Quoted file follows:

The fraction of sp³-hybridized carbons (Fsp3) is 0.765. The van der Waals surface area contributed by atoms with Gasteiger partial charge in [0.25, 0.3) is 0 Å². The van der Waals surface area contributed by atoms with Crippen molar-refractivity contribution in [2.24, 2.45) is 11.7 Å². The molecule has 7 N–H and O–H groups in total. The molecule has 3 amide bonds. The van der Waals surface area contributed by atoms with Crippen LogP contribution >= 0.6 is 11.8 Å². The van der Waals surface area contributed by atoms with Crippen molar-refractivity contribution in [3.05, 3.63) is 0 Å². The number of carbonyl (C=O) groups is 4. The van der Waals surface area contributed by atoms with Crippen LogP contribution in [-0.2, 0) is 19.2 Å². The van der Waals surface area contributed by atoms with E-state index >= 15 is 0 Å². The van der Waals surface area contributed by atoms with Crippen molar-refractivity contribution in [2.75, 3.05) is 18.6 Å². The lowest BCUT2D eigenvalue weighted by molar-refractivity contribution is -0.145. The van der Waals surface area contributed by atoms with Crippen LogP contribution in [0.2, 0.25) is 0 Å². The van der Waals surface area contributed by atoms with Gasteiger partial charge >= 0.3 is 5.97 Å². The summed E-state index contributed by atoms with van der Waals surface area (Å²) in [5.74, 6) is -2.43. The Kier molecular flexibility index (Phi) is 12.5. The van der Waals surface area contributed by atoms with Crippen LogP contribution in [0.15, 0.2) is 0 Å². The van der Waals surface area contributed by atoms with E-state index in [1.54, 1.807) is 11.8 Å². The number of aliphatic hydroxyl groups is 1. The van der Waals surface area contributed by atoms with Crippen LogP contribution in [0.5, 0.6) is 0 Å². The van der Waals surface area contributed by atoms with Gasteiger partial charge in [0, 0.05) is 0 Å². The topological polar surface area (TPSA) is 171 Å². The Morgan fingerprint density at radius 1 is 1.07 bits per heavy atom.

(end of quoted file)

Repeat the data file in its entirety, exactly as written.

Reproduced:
The fraction of sp³-hybridized carbons (Fsp3) is 0.765. The van der Waals surface area contributed by atoms with Gasteiger partial charge in [0.25, 0.3) is 0 Å². The van der Waals surface area contributed by atoms with Crippen molar-refractivity contribution in [2.24, 2.45) is 11.7 Å². The molecule has 7 N–H and O–H groups in total. The molecule has 3 amide bonds. The van der Waals surface area contributed by atoms with Crippen LogP contribution >= 0.6 is 11.8 Å². The van der Waals surface area contributed by atoms with Crippen molar-refractivity contribution in [3.05, 3.63) is 0 Å². The number of carbonyl (C=O) groups is 4. The van der Waals surface area contributed by atoms with Crippen LogP contribution in [-0.2, 0) is 19.2 Å². The van der Waals surface area contributed by atoms with E-state index >= 15 is 0 Å². The van der Waals surface area contributed by atoms with Crippen molar-refractivity contribution in [2.75, 3.05) is 18.6 Å². The lowest BCUT2D eigenvalue weighted by molar-refractivity contribution is -0.145. The van der Waals surface area contributed by atoms with Crippen LogP contribution in [0.2, 0.25) is 0 Å². The van der Waals surface area contributed by atoms with Gasteiger partial charge >= 0.3 is 5.97 Å². The summed E-state index contributed by atoms with van der Waals surface area (Å²) in [5.74, 6) is -2.43. The Kier molecular flexibility index (Phi) is 12.5. The van der Waals surface area contributed by atoms with Crippen LogP contribution in [0.15, 0.2) is 0 Å². The van der Waals surface area contributed by atoms with E-state index in [1.54, 1.807) is 11.8 Å². The number of aliphatic hydroxyl groups is 1. The van der Waals surface area contributed by atoms with Crippen LogP contribution in [0.5, 0.6) is 0 Å². The van der Waals surface area contributed by atoms with Gasteiger partial charge in [0, 0.05) is 0 Å². The topological polar surface area (TPSA) is 171 Å². The Morgan fingerprint density at radius 1 is 1.07 bits per heavy atom.